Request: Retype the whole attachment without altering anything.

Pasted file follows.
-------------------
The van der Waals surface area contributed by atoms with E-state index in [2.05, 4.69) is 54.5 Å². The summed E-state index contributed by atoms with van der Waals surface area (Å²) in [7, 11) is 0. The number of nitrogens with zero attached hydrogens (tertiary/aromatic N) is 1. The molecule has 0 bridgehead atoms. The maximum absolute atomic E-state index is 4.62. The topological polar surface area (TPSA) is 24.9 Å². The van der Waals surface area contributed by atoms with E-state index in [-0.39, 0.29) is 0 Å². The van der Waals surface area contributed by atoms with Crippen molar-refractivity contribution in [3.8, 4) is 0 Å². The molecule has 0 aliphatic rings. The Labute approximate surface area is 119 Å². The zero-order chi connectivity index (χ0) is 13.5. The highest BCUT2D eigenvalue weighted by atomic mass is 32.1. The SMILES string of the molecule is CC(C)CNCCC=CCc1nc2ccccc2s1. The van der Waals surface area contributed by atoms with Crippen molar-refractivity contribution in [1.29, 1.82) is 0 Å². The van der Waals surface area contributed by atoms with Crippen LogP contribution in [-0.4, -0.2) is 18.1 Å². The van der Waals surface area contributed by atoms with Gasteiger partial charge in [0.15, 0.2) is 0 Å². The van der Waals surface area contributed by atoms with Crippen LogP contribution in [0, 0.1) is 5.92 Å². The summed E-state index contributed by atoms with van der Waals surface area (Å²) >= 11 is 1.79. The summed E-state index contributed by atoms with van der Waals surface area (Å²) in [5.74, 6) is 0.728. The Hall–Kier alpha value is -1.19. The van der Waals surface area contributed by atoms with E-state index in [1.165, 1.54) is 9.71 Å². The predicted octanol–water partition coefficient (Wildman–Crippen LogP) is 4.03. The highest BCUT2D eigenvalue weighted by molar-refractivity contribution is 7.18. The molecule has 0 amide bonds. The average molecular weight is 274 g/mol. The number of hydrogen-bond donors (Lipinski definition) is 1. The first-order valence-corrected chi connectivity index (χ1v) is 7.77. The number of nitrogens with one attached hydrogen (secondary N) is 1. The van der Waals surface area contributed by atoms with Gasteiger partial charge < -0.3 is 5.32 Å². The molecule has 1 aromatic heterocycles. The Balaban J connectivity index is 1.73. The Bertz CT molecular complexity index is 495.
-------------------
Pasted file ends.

The van der Waals surface area contributed by atoms with E-state index in [2.05, 4.69) is 54.5 Å². The summed E-state index contributed by atoms with van der Waals surface area (Å²) in [7, 11) is 0. The number of nitrogens with zero attached hydrogens (tertiary/aromatic N) is 1. The molecule has 0 bridgehead atoms. The maximum absolute atomic E-state index is 4.62. The topological polar surface area (TPSA) is 24.9 Å². The van der Waals surface area contributed by atoms with E-state index in [-0.39, 0.29) is 0 Å². The van der Waals surface area contributed by atoms with Crippen molar-refractivity contribution in [3.8, 4) is 0 Å². The molecule has 0 aliphatic rings. The Labute approximate surface area is 119 Å². The zero-order chi connectivity index (χ0) is 13.5. The highest BCUT2D eigenvalue weighted by atomic mass is 32.1. The SMILES string of the molecule is CC(C)CNCCC=CCc1nc2ccccc2s1. The van der Waals surface area contributed by atoms with Crippen molar-refractivity contribution in [1.29, 1.82) is 0 Å². The van der Waals surface area contributed by atoms with Crippen LogP contribution in [-0.4, -0.2) is 18.1 Å². The van der Waals surface area contributed by atoms with Gasteiger partial charge in [0.15, 0.2) is 0 Å². The van der Waals surface area contributed by atoms with Crippen LogP contribution in [0, 0.1) is 5.92 Å². The summed E-state index contributed by atoms with van der Waals surface area (Å²) >= 11 is 1.79. The summed E-state index contributed by atoms with van der Waals surface area (Å²) in [5.74, 6) is 0.728. The Hall–Kier alpha value is -1.19. The van der Waals surface area contributed by atoms with E-state index in [1.165, 1.54) is 9.71 Å². The predicted octanol–water partition coefficient (Wildman–Crippen LogP) is 4.03. The highest BCUT2D eigenvalue weighted by molar-refractivity contribution is 7.18. The molecule has 0 amide bonds. The average molecular weight is 274 g/mol. The number of hydrogen-bond donors (Lipinski definition) is 1. The first-order valence-corrected chi connectivity index (χ1v) is 7.77. The number of nitrogens with one attached hydrogen (secondary N) is 1. The van der Waals surface area contributed by atoms with Gasteiger partial charge < -0.3 is 5.32 Å². The molecule has 1 aromatic heterocycles. The Balaban J connectivity index is 1.73. The Bertz CT molecular complexity index is 495.